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20-40-60 Etiquette: Why don't you remember my name?

Someone recently called attention to the fact that I didn't remember his name; what should I do? 20-40-60 Etiquette offers help, with Mollie Bennett as guest.
by Helen Ford Wallace and Lillie-Beth Brinkman and Callie Gordon Published: August 18, 2013
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QUESTION: Someone I met several months ago came up to me recently at a party and said “I bet you can't remember my name.” Of course, the minute he said that I could not remember his name and I was really embarrassed. What should I have said? “No, I cannot remember you at all” or “No, but let me guess?” How would you handle that situation?

CALLIE'S ANSWER: I am guilty of forgetting names as well. This situation is difficult because they completely called you out for not remembering. That being said, they have to have a great sense of humor and are simply joking. I would have said, “I know your face but your name has just left me. I am so sorry, remind me again?” Clearly, you were worth remembering!

LILLIE-BETH'S ANSWER: Forgetting names happens to everyone. When you're put on the spot like you were with that question, it's easy to draw a blank when searching your brain for an answer. I think if you're friendly about it, it's OK to smile and say something like, “Your question just threw me off guard, and I'm drawing a blank. Can you help refresh my memory?”

Also, sometimes, we see people that we know from one context in another situation or location all together, and it isn't easy to recall how we know that person. Try developing some tricks to either stall for time until you put all the pieces together or get them to tell you their names. Say something like, “Will you tell me your name again? I know we met at (XYZ party), but I can't quite put your name with your face. How are you?” Or, fake it sincerely until you remember — keep talking to the person and ask questions with a genuine interest until you can get it. I always try to reintroduce myself first so the other person doesn't feel uncomfortable.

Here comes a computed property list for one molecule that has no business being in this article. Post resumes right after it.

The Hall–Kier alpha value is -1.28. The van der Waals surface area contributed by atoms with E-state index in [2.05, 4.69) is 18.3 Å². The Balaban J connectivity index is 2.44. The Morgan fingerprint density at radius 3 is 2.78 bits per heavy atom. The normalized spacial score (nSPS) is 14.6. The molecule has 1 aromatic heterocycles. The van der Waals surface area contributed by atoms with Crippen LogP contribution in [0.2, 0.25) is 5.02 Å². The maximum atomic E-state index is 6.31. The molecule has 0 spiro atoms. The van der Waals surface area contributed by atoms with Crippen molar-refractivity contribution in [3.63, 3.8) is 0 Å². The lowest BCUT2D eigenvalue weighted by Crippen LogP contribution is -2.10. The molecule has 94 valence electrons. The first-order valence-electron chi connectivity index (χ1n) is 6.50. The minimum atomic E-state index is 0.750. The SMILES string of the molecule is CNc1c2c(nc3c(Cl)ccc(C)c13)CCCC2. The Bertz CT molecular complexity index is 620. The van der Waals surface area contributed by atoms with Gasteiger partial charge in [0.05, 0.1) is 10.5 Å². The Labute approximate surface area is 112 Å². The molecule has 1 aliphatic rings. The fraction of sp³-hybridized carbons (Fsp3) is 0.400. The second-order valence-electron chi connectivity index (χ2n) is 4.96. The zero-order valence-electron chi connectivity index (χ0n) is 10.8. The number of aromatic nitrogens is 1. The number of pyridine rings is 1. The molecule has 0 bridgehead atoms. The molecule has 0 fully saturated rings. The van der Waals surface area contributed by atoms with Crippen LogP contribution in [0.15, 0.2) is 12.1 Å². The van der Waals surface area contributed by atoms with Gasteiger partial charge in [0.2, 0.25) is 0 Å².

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by Helen Ford Wallace
Society Editor
Helen Ford Wallace is a columnist covering society-related events/news for The Oklahoman. She puts local parties online with daily updates. She creates, maintains and runs a Parties blog which includes web casts. She is an online web editor for...
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by Lillie-Beth Brinkman
Lillie-Beth Brinkman is a Content Marketing Manager for the Greater Oklahoma City Chamber of Commerce. She was previously an assistant editor of The Oklahoman
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by Callie Gordon
Freelance Writer
Callie Gordon, a graduate of the University of Oklahoma, is working at Chesapeake Energy in the Environment, Health, and Safety Department. She was previously an event coordinator for Chesapeake Energy.
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Editor's NOTE

20-40-60 etiquette is moving to the Your Life section on Monday on Aug. 26.

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